In 1540, Peter Apian (1495-1552) printed his book the Emperor’s Astronomy (Astronomicum Caesareum): the most elaborate visualisation of the Renaissance universe. The book contains volvelles - interactive wheel diagrams used to calculate the positions of the planets in the sky, the date of Easter, as well as good and bad days for medical treatments. It is a testament to the importance of astrology on everyday life.
Until the sixteenth century, people believed the earth was at the centre of the universe, and the moon, sun, and planets revolved around it. Scholars and laymen interpreted the movements of the stars and planets, sometimes with the help of volvelles, and other tools, tables, and diagrams to understand past and future events and plan their lives accordingly. The position of the celestial bodies in relation to our planet was thought to influence an individual’s health and personality, as well as the destiny of nations, causing famines, plagues, and wars.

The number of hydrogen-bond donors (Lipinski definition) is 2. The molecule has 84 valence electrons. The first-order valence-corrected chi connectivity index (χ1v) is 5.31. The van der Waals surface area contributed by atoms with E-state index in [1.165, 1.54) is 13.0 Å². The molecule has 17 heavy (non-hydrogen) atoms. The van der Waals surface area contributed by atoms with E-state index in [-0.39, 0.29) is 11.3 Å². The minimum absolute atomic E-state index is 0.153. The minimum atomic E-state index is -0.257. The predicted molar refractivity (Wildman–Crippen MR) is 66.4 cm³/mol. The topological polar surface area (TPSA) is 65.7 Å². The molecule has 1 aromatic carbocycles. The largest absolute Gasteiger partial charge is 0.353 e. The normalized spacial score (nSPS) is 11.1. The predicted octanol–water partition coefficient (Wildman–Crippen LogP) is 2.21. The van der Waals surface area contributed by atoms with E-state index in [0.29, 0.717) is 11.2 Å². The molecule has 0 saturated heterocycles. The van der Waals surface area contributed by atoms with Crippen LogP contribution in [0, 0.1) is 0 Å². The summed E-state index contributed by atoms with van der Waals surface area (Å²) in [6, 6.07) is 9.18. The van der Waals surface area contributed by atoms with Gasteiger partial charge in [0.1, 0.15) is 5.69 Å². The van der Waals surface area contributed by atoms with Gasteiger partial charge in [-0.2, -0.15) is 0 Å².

European scientific thinking did not develop in isolation. From the twelfth century onwards, Islamic academic traditions had a profound influence on the understanding a representation of the cosmos. Colonisation, increased travel, and global commerce in the sixteenth century created a new demand for maps and new ways of seeing the world.